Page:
Subvocalization is a common habit that many readers struggle with, slowing down their reading speed and comprehension. It refers to the inner voice that silently pronounces each word as you read, similar to how you would speak them aloud. While subvocalization can be useful at times, like when you’re learning to read as a child, it becomes a hindrance when you’re trying to read quickly and absorb information efficiently. Fortunately, there are simple ways to curb this habit and enhance your reading skills.
- Speed Reading Techniques: One of the most effective ways to stop subvocalization is to learn speed reading techniques. Speed reading is a skill that focuses on increasing your reading speed while maintaining comprehension. Here are some speed reading techniques that can help you overcome subvocalization:
- Skimming and Scanning: Instead of reading every word individually, practice skimming and scanning. Skimming involves quickly glancing over the text to get a general sense of the content, while scanning involves looking for specific keywords or phrases. These techniques discourage subvocalization because you’re not reading every word.
- Using a Pointer: When you read, try using your finger or a pen as a pointer. Move it along the text at a pace faster than your normal reading speed. This physical motion helps your eyes move more quickly across the page, reducing the tendency to subvocalize.
- Chunking: Train your brain to process groups of words rather than individual words. By reading in chunks, you can eliminate the need to pronounce each word silently. Practice reading phrases or even entire sentences at a glance to improve your reading speed and comprehension.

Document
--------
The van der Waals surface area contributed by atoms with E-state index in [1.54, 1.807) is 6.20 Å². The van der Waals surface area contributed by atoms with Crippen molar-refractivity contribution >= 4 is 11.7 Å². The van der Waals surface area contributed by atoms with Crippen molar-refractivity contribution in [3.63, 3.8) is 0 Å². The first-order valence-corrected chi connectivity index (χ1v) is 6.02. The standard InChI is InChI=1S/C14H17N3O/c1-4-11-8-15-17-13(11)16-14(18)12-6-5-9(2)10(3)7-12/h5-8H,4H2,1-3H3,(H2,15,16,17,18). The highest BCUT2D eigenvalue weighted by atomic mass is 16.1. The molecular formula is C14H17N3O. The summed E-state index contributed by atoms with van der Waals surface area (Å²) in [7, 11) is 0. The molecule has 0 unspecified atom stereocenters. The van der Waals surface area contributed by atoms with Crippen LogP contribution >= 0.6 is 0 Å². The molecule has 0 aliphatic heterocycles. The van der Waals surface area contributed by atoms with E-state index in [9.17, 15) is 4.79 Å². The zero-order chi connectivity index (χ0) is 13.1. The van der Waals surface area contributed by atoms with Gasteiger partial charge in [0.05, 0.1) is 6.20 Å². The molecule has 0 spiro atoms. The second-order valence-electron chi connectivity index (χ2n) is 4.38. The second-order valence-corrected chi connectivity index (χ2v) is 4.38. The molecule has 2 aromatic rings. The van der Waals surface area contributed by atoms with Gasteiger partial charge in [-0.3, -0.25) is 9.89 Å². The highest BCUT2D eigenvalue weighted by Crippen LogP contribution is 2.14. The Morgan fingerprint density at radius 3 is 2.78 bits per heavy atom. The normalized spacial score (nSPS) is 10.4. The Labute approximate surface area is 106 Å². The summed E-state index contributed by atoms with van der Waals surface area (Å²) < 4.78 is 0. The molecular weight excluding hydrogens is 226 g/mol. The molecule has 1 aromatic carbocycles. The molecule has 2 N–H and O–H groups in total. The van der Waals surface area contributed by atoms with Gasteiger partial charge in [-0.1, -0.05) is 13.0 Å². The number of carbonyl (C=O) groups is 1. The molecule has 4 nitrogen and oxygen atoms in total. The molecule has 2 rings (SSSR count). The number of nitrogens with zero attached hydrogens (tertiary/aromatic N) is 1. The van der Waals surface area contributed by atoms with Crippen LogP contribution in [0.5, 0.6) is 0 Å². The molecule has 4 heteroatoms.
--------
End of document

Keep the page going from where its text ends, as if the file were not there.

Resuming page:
- Silent Reading Exercises: Engaging in silent reading exercises can be a practical way to break the subvocalization habit. Here’s how to do it:
- Use a Timer: Set a timer for a specific duration and challenge yourself to finish a certain number of pages or chapters within that time frame. The pressure of the timer can push you to read faster and discourage subvocalization.
- Read Aloud Occasionally: While the goal is to stop subvocalization, occasionally reading aloud can help you gauge your progress. It allows you to compare the speed and comprehension of silent reading to subvocalized reading, motivating you to continue practicing silent reading.
- Mindfulness and Focus: Practice mindfulness techniques to stay focused on the text. Concentrate on the ideas and concepts rather than the act of reading. This shift in focus can reduce the tendency to subvocalize.
- Utilize Technology and Tools: Modern technology offers various tools and apps designed to help you overcome subvocalization:
- Text-to-Speech Software: Use text-to-speech software or applications to listen to books or articles instead of reading them silently. This can help you break the habit of subvocalization by engaging a different sensory channel.
- Speed Reading Apps: There are several apps available that are specifically designed to improve reading speed and comprehension. These apps often include exercises, tests, and tracking features to help you monitor your progress.
- E-books and E-readers: E-readers like Kindle often have features that allow you to adjust text speed. Gradually increase the speed of the text display to push yourself to read faster without subvocalizing.
In conclusion, subvocalization can significantly hinder your reading speed and comprehension, but with practice and the right techniques, you can overcome this habit. Speed reading techniques, silent reading exercises, and the use of technology and tools can all play a role in helping you stop subvocalization and become a more efficient reader. Remember that breaking this habit may take time and patience, but the benefits of improved reading speed and comprehension are well worth the effort.